Activities for Celebrating Dr. Martin Luther King, Jr. With Upper Elementary Students

Monday, January 12, 2015

I took this photo over the Christmas break during a road trip to Hot Springs, Arkansas.  When I saw it, I just had to stop because I knew we would be learning about MLK Jr. in January.  I love sharing school-related photos taken during road trips.  I took lots of pictures of sedimentary rock layers, too.  But that's for a different post!  --The Pensive Sloth
Monday, January 19th will be Martin Luther King Jr. Day.  Many 4th, 5th, and 6th graders can tell you a little bit about MLK, but as upper elementary teachers we want them to go deeper than that.  Here's what a few of the Lesson Deli teachers are doing in the classroom to commemorate this civil rights hero. 
  • The Pensive Sloth--I think it is important that students know how far we have come in our country, and that a large part of that is due to the efforts of civil rights leaders like Dr. Martin Luther King, Jr.  We do a variety of things in the classroom during the week of January 19th. 
    • I like to start by asking students if it is ever OK to disobey a law before we begin discussing topics like civil disobedience and nonviolent protest.  This is a great discussion starter! 
    • We then make a foldable to tell about life before and during the Civil War of the 1860s, from the 1860s to 1960s, after the 1960s, PLUS I have students tell about what life is like today! 

    • For lengthier topics, like the Little Rock Nine and the Montgomery Bus Boycott, students work in partners to prepare a short report to present to the class.  As reports are presented, students summarize each topic on a portable Civil Rights Movement folding word wall.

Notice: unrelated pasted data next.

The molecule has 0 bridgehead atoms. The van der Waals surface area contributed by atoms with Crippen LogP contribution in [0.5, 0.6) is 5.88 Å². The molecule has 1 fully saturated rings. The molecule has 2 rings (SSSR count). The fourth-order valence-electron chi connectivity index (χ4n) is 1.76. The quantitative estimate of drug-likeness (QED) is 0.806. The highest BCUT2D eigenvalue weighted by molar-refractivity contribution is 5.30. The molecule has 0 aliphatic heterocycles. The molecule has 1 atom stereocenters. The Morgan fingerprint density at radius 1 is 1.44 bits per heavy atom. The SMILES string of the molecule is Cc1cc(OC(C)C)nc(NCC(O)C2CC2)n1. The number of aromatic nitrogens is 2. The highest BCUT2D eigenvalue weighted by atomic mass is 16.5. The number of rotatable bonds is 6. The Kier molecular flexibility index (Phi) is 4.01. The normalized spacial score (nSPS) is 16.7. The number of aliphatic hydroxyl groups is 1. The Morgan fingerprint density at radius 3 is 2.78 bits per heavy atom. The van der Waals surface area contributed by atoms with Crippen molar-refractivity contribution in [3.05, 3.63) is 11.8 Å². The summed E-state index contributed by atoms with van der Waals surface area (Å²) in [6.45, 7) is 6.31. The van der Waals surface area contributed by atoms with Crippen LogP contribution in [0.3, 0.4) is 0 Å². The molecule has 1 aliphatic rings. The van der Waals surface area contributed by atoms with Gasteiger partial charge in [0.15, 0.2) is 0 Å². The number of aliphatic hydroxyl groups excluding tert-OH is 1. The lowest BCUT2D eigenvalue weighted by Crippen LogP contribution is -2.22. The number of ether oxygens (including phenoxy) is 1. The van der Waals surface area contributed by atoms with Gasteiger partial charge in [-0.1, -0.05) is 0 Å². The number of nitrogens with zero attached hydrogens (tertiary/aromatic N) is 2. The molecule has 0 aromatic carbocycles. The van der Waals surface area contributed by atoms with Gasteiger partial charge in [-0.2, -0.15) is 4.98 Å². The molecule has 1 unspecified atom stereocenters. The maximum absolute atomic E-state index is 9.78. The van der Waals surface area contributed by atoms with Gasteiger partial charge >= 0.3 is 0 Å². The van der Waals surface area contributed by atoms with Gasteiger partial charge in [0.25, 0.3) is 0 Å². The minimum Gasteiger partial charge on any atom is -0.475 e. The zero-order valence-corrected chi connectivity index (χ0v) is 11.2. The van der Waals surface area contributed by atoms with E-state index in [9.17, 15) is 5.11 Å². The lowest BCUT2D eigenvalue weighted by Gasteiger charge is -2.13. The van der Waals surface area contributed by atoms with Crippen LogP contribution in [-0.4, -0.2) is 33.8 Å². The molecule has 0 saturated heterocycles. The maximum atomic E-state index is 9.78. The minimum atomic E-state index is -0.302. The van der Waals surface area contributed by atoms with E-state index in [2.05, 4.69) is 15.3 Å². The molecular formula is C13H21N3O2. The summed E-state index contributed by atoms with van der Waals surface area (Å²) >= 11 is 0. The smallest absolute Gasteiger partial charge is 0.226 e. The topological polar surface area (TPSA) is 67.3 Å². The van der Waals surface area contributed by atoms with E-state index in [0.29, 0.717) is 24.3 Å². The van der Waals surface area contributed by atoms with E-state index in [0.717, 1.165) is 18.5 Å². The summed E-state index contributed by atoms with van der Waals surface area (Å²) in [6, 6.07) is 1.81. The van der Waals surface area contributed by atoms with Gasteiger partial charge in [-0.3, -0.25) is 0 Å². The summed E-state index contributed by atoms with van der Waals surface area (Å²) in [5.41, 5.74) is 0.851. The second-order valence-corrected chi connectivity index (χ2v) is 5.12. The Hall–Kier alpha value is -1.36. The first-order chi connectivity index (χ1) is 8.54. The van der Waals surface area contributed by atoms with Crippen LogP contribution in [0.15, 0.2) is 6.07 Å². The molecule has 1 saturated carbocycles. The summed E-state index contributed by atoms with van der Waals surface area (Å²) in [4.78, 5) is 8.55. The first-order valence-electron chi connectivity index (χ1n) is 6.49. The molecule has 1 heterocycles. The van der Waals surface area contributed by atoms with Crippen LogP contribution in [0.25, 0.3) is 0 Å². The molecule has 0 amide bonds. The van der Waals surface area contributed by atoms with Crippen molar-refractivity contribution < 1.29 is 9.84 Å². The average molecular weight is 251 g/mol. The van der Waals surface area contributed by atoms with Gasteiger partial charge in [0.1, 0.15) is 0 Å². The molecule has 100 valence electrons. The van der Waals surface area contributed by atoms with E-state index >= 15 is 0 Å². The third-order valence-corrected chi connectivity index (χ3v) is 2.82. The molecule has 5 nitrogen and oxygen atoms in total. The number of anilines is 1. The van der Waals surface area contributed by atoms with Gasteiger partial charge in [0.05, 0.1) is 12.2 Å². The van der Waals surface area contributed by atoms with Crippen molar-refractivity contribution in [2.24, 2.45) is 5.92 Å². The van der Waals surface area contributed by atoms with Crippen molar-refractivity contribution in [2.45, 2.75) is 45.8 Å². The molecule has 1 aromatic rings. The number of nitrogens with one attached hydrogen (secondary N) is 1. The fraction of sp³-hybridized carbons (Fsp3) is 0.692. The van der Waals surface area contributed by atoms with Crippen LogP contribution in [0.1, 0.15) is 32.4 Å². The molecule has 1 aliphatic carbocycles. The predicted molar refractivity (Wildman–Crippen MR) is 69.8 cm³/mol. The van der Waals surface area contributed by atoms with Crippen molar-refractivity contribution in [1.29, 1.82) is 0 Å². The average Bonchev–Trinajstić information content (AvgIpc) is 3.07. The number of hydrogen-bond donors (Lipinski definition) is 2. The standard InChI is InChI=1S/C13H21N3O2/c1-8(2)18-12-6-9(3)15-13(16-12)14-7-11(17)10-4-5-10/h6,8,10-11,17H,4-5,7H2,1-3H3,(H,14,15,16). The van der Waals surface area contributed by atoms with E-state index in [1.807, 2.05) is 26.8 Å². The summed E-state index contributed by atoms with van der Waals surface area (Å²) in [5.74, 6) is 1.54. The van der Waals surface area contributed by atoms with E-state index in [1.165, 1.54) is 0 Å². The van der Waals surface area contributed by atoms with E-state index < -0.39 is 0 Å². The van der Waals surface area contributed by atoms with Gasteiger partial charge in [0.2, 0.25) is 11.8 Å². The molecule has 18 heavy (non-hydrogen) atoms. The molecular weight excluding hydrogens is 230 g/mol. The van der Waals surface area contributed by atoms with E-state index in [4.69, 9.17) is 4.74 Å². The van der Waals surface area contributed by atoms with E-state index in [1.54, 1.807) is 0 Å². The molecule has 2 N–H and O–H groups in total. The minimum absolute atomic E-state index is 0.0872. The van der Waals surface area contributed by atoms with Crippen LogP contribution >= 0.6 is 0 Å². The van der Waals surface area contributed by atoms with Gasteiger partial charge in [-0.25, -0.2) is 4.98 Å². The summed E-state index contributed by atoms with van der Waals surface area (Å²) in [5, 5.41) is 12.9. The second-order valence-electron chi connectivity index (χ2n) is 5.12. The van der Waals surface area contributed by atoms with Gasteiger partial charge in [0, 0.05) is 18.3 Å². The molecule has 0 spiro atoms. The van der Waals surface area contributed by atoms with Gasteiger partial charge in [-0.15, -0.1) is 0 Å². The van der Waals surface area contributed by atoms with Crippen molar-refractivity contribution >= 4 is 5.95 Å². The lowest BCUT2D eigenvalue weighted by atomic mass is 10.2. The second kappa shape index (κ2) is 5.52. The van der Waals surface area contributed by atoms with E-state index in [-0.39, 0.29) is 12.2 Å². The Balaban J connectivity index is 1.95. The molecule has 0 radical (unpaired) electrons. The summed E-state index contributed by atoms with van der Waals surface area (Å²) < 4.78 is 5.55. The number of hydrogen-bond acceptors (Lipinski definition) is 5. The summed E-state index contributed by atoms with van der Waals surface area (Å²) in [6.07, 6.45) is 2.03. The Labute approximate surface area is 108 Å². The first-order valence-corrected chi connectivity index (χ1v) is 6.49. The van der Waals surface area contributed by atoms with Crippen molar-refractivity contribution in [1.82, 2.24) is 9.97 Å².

• Finally, I like to end by having students write about what Dr. King would think now.  What would he be proud of?  What would he think needs work? 
  • TheRoomMom, has her students write simile poems about MLK Jr. after learning about him.  First, using a group of words related to MLK, students order the words from most important to least important based on their opinions.  Students then choose the 3 words they value as most important and write a simile using each word.  The similes can be combined into a poem and published on a paint strip for fun!  You can find the free resources for this activity HERE


  • Caitlin also plans to try something new this year--a choral reading with parts of the "I Have a Dream" speech.  What a powerful, simple idea!  Make several copies of the speech and do a dramatic reading in class.  Then, show the speech on YouTube.   
  • JB Creations says, "I like to embrace Dr. King's belief and dream to include everyone! On MLK day, I hand out 3 different scripts for a reader's theater on the life and time of this great leader. The scripts are leveled with a modified, regular, and enriched version to ensure everyone has a chance to participate at his/her own reading level. Students will learn about Martin Luther King Jr's childhood & the beginning of his dreams, his work, dedication, & accomplishments as a civil rights activist, and his lasting influence on people today!"  You can find the scripts JB uses on Teachers Pay Teachers

  • Erin Beers also uses reader's theater to help students learn about MLK Jr.  Students use the script to complete a variety of activities including context clue word work, journal writing, and figurative language practice.  You can find the resource here.  She offers lots of opportunities to address CCSS while studying MLK Jr. 

Time to teach!

--The Pensive Sloth

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